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    Aug 2004
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    The additive effects of alcohol and benzodiazepines on driving

    The additive effects of alcohol and benzodiazepines on driving
    September/October 2010


    To examine the relationship between the combination of alcohol and benzodiazepines and the risk of committing an unsafe driver action.

    METHODS: We used data from the Fatality Analysis Reporting System (1993-2006) on drivers aged 20 or older who were tested for both alcohol and drugs. Using a case-control design, we compared drivers who had at least one unsafe driver action (UDA; e.g., weaving) recorded in relation to the crash (cases) to drivers who did not (controls).

    RESULTS: Drivers who tested positive for intermediate- and long-acting benzodiazepines in combination with alcohol had significantly greater odds of a UDA compared to those under the influence of alcohol alone, up to blood alcohol concentrations (BACs) of 0.08 and 0.05 g/100 ml, respectively. The odds of a UDA with short-acting benzodiazepines combined with alcohol were no different than for alcohol alone.

    CONCLUSIONS: This study demonstrates that the combination of alcohol and benzodiazepines can have detrimental effects on driving beyond those of alcohol alone. By describing these combined effects in terms of BAC equivalencies, this study also allows for the extrapolation of simple, concrete concepts that communicate risk to the average benzodiazepine user.


    The results of this study allow the combined effects of alcohol and benzodiazepines to be expressed in terms of a BAC equivalency, or points at which the combination creates detriments equivalent to those for alcohol alone. For example, using 0.08 g/100 ml as a benchmark, the findings in this study suggest that this equivalence was reached with intermediate benzodiazepines in combination with a BAC of approximately 0.03 g/100 ml. Using 0.05 g/100 ml as a benchmark, this equivalence was reached with long benzodiazepines in combination with a BAC of only 0.02 g/100 ml; further, drivers under the effects of an intermediate half-life benzodiazepine were already beyond the detriments associated with a BAC of 0.05 before alcohol had been consumed. Short-life benzodiazepines combined with alcohol did not yield risks significantly different from those found with alcohol alone. This finding is in line with previous research which demonstrated that short half-life benzodiazepines do not affect driving ability.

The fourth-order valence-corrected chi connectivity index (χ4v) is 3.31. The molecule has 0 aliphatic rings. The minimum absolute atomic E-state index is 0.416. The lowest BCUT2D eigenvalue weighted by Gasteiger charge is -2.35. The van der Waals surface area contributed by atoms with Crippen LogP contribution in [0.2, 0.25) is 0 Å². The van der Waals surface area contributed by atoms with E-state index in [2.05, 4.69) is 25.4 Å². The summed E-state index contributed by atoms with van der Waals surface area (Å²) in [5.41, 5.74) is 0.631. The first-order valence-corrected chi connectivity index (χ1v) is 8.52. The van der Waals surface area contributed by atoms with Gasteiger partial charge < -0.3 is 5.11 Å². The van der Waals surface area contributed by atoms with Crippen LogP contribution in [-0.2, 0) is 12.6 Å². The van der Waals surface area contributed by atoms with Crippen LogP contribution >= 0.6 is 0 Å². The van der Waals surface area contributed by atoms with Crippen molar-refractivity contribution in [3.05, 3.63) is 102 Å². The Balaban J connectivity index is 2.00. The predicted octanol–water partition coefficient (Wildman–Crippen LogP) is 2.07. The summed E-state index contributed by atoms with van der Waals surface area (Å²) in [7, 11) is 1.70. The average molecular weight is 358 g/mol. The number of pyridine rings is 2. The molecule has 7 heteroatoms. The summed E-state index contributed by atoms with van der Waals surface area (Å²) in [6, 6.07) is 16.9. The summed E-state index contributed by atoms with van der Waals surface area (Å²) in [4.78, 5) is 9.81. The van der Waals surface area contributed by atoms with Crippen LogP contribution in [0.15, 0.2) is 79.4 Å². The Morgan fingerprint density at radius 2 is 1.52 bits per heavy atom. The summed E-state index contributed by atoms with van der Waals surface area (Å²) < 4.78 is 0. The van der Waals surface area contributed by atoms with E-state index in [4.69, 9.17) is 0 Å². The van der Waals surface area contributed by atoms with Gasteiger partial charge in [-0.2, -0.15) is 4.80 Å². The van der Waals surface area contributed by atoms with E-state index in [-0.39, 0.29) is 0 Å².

This research also provided a better look at the type of person likely to drive under the combined influences of benzodiazepines and alcohol. Combination users were younger and more likely to be male than drivers in the benzodiazepine-only subgroups, and in fact were most similar to those in the alcohol-only group. Combination users also had slightly worse driving records than their benzodiazepine-only counterparts, suggesting that they may be greater risk-takers.

    Finally, underlying medical conditions for which benzodiazepine may have been prescribed are unknown. Although research has suggested that anxious and insomniac patients do not differ from healthy controls when it comes to driving ability under the effects of benzodiazepines, the possibility of these conditions confounding the results cannot be ruled out...
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